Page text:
Faculty, UW School of Medicine and Public Health

Joseph P. Connor, MD

  • Pathology


Dr. Joseph P. Connor completed his medical degree at the University of Cincinnati College of Medicine. He received residency training in Obstetrics and Gynecology at Northwestern University followed by sub- specialty fellowship training in Gynecologic Oncology at the University of Iowa. He is a physician-scientist whose primary research focus is on immune mechanisms of disease as it relates to gynecologic cancers. Dr. Connor is currently a member of the UW Carbone Cancer Center's Experimental Therapeutics Program. He is the Director of the UWCCC Gynecologic Cancer Disease-Oriented Working Group. This group works on research efforts to treat female pelvic cancers.

Languages spoken
  • English

Practice locations

    Education & credentials

    Board certifications
    • Obstetrics and Gynecology
    • Gynecologic Oncology
    • Pathology
    Medical School
    • University of Cincinnati College of Medicine, Cincinnati, OH

    Gynecologic Oncology, University of Iowa Hospitals and Clinics, Iowa City, IA

    • Northwestern Memorial Hospital, Chicago, IL
    • University of Cincinnati Medical Center, Cincinnati, OH


    Additional conditions and treatments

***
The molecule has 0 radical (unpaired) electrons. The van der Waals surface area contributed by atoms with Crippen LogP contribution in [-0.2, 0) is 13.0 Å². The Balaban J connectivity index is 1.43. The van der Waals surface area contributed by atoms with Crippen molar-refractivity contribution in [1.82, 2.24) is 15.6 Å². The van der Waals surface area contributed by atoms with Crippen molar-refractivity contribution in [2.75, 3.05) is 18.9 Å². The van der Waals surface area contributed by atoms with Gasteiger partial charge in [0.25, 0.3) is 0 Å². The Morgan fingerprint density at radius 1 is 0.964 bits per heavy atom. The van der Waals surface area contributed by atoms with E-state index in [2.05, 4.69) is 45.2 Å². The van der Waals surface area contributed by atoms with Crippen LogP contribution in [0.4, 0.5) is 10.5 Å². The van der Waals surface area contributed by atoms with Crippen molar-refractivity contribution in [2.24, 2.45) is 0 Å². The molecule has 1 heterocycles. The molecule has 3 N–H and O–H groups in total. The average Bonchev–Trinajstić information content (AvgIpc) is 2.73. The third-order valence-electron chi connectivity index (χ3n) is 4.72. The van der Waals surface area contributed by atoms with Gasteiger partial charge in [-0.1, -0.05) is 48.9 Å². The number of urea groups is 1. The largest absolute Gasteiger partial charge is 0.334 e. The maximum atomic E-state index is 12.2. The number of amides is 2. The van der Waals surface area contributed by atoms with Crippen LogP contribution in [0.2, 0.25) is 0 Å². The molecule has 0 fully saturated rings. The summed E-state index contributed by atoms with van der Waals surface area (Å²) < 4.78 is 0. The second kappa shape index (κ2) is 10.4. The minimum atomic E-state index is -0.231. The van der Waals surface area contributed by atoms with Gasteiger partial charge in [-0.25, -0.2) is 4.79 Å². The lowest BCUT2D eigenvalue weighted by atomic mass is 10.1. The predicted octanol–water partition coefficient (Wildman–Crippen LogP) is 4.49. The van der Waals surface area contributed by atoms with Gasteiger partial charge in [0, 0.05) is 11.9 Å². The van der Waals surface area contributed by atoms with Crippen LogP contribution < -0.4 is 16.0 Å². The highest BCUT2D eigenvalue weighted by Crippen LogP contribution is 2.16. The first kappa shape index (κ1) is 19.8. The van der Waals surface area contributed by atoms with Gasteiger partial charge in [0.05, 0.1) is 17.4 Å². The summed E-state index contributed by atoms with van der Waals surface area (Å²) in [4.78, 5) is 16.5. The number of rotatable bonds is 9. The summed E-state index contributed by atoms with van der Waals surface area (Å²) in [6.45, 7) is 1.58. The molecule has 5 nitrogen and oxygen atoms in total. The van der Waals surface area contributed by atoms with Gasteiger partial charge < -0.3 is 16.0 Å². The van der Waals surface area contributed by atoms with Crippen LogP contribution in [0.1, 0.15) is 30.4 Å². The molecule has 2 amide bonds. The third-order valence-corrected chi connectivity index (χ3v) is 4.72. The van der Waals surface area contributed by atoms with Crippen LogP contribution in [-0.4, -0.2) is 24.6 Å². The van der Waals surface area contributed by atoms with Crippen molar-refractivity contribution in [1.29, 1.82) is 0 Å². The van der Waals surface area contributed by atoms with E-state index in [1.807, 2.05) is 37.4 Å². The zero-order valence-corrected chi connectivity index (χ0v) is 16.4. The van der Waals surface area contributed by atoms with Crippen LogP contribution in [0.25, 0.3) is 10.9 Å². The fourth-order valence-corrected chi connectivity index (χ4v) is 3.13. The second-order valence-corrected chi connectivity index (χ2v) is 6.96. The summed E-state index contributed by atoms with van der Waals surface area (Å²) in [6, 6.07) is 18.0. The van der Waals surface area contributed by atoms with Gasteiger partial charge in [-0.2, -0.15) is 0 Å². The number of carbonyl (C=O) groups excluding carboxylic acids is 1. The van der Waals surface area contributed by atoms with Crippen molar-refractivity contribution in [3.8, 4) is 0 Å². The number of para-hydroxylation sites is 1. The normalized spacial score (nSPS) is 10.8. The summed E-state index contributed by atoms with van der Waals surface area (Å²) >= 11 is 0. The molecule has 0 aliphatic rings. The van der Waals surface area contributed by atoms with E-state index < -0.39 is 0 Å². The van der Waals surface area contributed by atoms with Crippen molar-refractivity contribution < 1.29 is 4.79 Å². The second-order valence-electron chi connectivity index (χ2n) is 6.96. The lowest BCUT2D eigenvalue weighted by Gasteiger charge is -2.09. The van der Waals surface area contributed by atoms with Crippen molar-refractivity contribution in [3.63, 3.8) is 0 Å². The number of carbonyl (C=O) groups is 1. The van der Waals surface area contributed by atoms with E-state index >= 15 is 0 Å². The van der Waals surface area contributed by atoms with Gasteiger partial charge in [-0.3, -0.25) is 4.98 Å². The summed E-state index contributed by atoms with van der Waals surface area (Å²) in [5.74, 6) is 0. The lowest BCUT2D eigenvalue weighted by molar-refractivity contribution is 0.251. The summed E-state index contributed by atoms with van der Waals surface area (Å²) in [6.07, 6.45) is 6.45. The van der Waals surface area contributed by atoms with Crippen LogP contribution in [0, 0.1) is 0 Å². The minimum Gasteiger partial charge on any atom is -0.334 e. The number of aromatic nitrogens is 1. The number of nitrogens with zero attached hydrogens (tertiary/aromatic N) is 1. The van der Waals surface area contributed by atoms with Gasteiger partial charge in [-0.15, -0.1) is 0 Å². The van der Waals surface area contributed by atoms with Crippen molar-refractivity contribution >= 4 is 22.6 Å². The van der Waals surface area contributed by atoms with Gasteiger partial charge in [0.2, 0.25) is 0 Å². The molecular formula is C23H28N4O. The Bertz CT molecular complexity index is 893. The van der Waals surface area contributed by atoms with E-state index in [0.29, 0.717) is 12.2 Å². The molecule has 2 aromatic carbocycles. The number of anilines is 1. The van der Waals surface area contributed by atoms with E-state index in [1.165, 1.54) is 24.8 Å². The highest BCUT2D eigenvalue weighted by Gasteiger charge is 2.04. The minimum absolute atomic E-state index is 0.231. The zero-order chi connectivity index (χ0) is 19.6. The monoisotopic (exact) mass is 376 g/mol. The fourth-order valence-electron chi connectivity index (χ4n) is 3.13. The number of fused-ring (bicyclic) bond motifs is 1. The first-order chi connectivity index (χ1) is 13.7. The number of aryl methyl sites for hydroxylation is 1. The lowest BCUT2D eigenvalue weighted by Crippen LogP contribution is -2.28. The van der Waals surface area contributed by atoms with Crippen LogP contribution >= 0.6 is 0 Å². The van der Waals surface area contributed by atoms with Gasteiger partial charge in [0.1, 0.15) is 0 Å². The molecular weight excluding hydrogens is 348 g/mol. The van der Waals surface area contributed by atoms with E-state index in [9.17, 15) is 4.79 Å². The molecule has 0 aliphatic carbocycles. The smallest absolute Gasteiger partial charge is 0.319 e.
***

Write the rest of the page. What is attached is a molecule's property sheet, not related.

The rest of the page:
• Robotic Hysterectomy

    Research and publications

    Dr. Connor is the primary investigator on two current clinical trials of novel immune based therapies for gynecologic cancers. He is also co-investigator on several grants with Dr. Manish Patankar, a PhD scientist in the Cancer Center. His main research interests are: the development of immunotherapy for gynecologic malignancies via phase I and phase II clinical trials, both investigator-initiated and via the Gynecologic Oncology Group; mechanisms of immune evasion in cancer; and improving the clinical use of the CA125 blood test for ovarian cancer by researching the function of CA125 in ovarian cancer - in particular, CA125's effects on immune cell function in women with ovarian cancer and its ability to facilitate metastasis by interaction with other cancer-associated molecules that allow attachment of ovarian tumor cells.